World Bank allocates $340 million to combat climate change in Ethiopia

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A substantial boost in support for Ethiopians residing in climate-affected lowlands has been announced, with the International Development Association (IDA) granting 340 million USD. This initiative aims to fortify livelihoods and bolster resilience against climate-related challenges.

The World Bank, shedding light on the dire circumstances faced by Ethiopians nationwide, emphasized the profound repercussions of recurrent severe droughts and flash floods. Particularly vulnerable are pastoral and agro-pastoral communities, whose subsistence heavily relies on livestock, rendering them susceptible to significant losses in the face of environmental adversities.

Benefitting 3 million affected individuals, predominantly pastoralists and agro-pastoralists dwelling in drought-prone regions, this endeavor comes as a response to the pressing need for assistance amidst the escalating impacts of climate change.

The newly approved Lowlands Livelihood Resilience Project Phase Two (LLRP II) builds upon the groundwork laid by its predecessor, the Lowlands Livelihood Resilience Project (LLRPI), which showcased commendable progress in bolstering the resilience of pastoralist communities. LLRP II, tailored to combat the multifaceted challenges posed by climate change, is poised to implement strategies for mitigation and adaptation in a more comprehensive manner.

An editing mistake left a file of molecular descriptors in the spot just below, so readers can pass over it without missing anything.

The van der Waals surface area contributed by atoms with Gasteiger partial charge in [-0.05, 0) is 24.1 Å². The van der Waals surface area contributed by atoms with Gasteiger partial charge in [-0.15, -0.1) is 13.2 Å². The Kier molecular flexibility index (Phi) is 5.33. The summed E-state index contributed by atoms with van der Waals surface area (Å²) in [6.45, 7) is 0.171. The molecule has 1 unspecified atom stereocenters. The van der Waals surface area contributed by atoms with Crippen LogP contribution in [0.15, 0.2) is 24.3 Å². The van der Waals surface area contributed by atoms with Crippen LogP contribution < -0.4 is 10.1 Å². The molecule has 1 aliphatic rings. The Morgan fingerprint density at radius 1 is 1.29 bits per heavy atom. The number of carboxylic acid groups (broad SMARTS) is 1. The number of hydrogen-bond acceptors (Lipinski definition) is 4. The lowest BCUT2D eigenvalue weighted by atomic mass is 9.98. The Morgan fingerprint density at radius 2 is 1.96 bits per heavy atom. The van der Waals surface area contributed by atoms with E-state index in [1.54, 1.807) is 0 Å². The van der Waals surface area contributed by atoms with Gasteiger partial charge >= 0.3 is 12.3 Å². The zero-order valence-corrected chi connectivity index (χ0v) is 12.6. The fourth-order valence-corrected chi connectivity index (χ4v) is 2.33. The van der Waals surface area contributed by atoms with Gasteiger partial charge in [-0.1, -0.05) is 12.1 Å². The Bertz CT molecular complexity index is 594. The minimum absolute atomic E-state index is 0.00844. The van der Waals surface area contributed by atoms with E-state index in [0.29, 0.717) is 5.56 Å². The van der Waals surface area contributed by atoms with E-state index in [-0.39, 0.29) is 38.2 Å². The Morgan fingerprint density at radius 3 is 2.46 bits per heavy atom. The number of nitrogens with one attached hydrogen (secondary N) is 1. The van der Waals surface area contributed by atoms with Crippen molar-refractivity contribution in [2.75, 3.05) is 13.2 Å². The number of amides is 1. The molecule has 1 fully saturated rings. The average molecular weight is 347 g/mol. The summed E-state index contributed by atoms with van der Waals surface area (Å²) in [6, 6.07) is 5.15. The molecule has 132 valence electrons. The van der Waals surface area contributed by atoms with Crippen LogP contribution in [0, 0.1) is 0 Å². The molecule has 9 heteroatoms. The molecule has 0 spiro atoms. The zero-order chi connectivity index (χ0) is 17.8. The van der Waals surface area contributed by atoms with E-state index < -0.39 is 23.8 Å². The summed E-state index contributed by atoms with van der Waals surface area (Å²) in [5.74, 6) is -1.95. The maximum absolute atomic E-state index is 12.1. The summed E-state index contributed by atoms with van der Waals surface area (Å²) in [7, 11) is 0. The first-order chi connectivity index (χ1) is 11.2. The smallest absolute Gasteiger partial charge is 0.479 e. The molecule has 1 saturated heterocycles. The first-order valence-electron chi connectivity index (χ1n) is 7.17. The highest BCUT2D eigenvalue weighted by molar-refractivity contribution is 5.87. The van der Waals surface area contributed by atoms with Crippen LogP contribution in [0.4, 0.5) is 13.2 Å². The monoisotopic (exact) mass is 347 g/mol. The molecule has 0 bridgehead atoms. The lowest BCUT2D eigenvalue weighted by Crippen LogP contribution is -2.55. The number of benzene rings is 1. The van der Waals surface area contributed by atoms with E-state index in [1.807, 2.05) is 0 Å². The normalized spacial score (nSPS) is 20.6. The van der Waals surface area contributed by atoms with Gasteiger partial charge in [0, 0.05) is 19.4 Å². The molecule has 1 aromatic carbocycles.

Ousmane Dione, World Bank Country Director for Eritrea, Ethiopia, South Sudan, and Sudan, highlighted the pivotal role of LLRP II in fostering climate-resilient livelihoods, underscoring the integration of early warning systems, rangeland management initiatives, and sustainable livelihood promotion as central components of the project.

With a focus on technology adoption and innovation, LLRP II seeks to empower communities at various levels to tackle climate-related adversities head-on. Noteworthy features include the incorporation of an early warning system, community-led rangeland management practices, and the establishment of a web-based national monitoring system to bolster rangeland productivity.

The project aims to promote climate-smart agricultural practices and facilitate access to rural financial services, providing alternative livelihood options for those grappling with the impacts of climate change on traditional livestock-based economies.

Esayas Nigatu, Senior Livestock Specialist and World Bank Task Team Leader, lauded the project’s potential to address core constraints faced by pastoral and agro-pastoral communities in Ethiopian lowlands, drawing on practical insights gleaned from ongoing initiatives and recent studies.

The World Bank emphasized the collaborative nature of this endeavor, highlighting an 80 million USD co-financing from the International Fund for Agricultural Development (IFAD) as a testament to a unified commitment towards poverty alleviation within Ethiopia’s most vulnerable communities.

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